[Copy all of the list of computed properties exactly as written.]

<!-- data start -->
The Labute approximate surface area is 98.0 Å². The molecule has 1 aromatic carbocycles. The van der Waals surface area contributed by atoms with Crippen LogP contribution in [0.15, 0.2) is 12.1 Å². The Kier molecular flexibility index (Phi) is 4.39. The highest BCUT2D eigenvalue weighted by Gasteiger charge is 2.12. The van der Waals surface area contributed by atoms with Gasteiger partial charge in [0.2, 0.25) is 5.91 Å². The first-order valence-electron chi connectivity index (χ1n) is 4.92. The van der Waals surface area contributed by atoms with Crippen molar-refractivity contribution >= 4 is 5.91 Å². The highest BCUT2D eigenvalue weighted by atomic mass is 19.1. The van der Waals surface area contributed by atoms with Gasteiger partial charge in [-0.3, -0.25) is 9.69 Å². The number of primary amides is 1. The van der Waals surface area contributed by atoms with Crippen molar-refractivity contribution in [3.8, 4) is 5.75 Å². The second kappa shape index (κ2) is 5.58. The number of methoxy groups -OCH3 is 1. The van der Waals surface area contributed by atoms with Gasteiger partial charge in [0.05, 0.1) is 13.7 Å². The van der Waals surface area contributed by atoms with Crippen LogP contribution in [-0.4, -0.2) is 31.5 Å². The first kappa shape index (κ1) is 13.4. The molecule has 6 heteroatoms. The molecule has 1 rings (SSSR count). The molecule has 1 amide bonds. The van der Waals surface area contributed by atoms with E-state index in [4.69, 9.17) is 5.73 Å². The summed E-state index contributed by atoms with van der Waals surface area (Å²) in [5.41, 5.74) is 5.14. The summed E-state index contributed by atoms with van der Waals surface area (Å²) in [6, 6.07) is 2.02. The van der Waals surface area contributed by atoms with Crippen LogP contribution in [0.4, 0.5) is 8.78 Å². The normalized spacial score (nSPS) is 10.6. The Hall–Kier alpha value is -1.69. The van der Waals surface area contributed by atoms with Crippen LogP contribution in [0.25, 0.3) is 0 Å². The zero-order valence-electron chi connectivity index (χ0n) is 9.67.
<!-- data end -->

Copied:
The Labute approximate surface area is 98.0 Å². The molecule has 1 aromatic carbocycles. The van der Waals surface area contributed by atoms with Crippen LogP contribution in [0.15, 0.2) is 12.1 Å². The Kier molecular flexibility index (Phi) is 4.39. The highest BCUT2D eigenvalue weighted by Gasteiger charge is 2.12. The van der Waals surface area contributed by atoms with Gasteiger partial charge in [0.2, 0.25) is 5.91 Å². The first-order valence-electron chi connectivity index (χ1n) is 4.92. The van der Waals surface area contributed by atoms with Crippen molar-refractivity contribution >= 4 is 5.91 Å². The highest BCUT2D eigenvalue weighted by atomic mass is 19.1. The van der Waals surface area contributed by atoms with Gasteiger partial charge in [-0.3, -0.25) is 9.69 Å². The number of primary amides is 1. The van der Waals surface area contributed by atoms with Crippen molar-refractivity contribution in [3.8, 4) is 5.75 Å². The second kappa shape index (κ2) is 5.58. The number of methoxy groups -OCH3 is 1. The van der Waals surface area contributed by atoms with Gasteiger partial charge in [0.05, 0.1) is 13.7 Å². The van der Waals surface area contributed by atoms with Crippen LogP contribution in [-0.4, -0.2) is 31.5 Å². The first kappa shape index (κ1) is 13.4. The molecule has 6 heteroatoms. The molecule has 1 rings (SSSR count). The molecule has 1 amide bonds. The van der Waals surface area contributed by atoms with E-state index in [4.69, 9.17) is 5.73 Å². The summed E-state index contributed by atoms with van der Waals surface area (Å²) in [5.41, 5.74) is 5.14. The summed E-state index contributed by atoms with van der Waals surface area (Å²) in [6, 6.07) is 2.02. The van der Waals surface area contributed by atoms with Crippen LogP contribution in [0.4, 0.5) is 8.78 Å². The normalized spacial score (nSPS) is 10.6. The Hall–Kier alpha value is -1.69. The van der Waals surface area contributed by atoms with Crippen LogP contribution in [0.25, 0.3) is 0 Å². The zero-order valence-electron chi connectivity index (χ0n) is 9.67.